Assessment of nutritional status and meal-related situations among patients with chronic obstructive pulmonary disease in Primary health care – obese patients; a challenge for the future

Authors

  • Sigrid Odencrants,

    1. Authors:Sigrid Odencrants, RN, PhD, Senior Lecturer, Department of Nursing, School of Health and Medical Sciences, Örebro University, Örebro; Kersti Theander, RN, PhD, Senior Lecturer, Department of Nursing, Faculty of Social and Life Sciences, Karlstad University, Karlstad, Sweden
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  • Kersti Theander

    1. Authors:Sigrid Odencrants, RN, PhD, Senior Lecturer, Department of Nursing, School of Health and Medical Sciences, Örebro University, Örebro; Kersti Theander, RN, PhD, Senior Lecturer, Department of Nursing, Faculty of Social and Life Sciences, Karlstad University, Karlstad, Sweden
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Sigrid Odencrants, Senior Lecturer, School of Health and Medical Sciences, Örebro University, SE 701 82 Örebro, Sweden. Telephone: +46 19 301133.
E-mail:sigrid.odencrants@ oru.se

Abstract

Aims and objectives.  To describe nutritional status, meal related situations, food habits and food preferences of patients with chronic obstructive pulmonary disease (COPD) in a Primary health care (PHC) setting.

Background.  To date, guidelines have mainly focused on underweight patients with COPD, as a low body mass index (BMI) is a risk factor for mortality. However, in recent years there has been an increase in the number of overweight patients with COPD, and therefore nutritional management must be developed to cover problems related to both under and overweight.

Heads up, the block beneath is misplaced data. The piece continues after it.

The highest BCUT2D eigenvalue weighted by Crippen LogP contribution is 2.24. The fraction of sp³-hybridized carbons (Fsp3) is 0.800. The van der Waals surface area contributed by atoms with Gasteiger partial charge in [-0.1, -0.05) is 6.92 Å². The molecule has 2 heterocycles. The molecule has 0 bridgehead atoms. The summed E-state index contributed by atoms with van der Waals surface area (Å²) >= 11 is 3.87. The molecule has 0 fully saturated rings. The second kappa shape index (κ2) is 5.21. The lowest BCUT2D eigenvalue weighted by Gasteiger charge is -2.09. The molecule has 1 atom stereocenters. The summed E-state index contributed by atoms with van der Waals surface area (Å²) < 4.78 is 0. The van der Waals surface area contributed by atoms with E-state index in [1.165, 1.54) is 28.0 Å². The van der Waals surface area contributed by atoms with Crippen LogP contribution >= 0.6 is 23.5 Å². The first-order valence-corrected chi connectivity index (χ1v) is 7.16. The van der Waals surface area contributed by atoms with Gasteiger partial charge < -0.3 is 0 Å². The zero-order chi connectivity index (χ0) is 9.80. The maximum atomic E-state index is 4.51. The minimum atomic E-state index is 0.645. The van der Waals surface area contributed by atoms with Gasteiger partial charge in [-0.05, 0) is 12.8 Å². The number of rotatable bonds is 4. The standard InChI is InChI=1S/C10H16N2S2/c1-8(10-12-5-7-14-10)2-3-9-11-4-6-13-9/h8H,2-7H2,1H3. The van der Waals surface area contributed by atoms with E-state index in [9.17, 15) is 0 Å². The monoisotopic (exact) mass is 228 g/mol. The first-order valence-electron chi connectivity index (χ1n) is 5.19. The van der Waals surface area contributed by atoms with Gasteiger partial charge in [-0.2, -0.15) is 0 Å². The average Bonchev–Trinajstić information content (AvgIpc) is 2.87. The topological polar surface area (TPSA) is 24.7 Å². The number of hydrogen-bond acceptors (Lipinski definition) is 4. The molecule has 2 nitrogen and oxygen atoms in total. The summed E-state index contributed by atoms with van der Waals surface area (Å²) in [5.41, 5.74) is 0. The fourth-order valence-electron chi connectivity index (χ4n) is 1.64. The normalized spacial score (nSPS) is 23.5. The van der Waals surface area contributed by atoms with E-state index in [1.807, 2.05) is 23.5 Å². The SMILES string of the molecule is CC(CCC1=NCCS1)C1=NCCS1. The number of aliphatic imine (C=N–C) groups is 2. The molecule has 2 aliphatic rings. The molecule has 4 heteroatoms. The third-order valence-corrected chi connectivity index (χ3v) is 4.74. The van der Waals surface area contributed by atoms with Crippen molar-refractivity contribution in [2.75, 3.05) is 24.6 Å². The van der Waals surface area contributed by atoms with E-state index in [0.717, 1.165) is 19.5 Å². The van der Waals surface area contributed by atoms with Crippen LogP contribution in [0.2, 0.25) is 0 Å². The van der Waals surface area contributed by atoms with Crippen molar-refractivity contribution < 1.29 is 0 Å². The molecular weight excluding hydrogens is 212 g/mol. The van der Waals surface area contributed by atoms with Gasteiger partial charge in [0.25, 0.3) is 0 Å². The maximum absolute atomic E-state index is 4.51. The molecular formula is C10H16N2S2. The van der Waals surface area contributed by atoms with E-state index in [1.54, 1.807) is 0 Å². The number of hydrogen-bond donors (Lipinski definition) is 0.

Design.  Descriptive.

Methods.  One hundred and three patients from PHC centres representing COPD stages 2 and 3 were included. The Mini Nutritional Assessment (MNA) was used to collect nutritional status data while semi-structured interviews provided information on food and meal related situations.

Results.  Mean age was 69 (±5) years and 45% were women. Among all patients mean BMI was 27 and 14% had a BMI ≤ 21 kg/m2. More women (31%) than men (26%) had a BMI ≥ 30 kg/m2. According to the MNA screening score, 86% of the patients were assessed as normal or not at risk of malnutrition. The total MNA assessment score revealed that 10 patients were at risk of malnutrition or malnourishment. Problems with meal related situations were mostly associated with eating, and only a small number reported difficulties with shopping or preparing food.

Conclusions.  In PHC, more patients with COPD were obese than malnourished and their self-reported nutritional status was not always accurate.

Relevance to clinical practice.  It is challenging to identify the patient’s nutritional status, individualize nutritional care and educate obese patients with COPD at PHC centres. It is necessary to develop screening instruments to assess the risk of both obesity and malnutrition.

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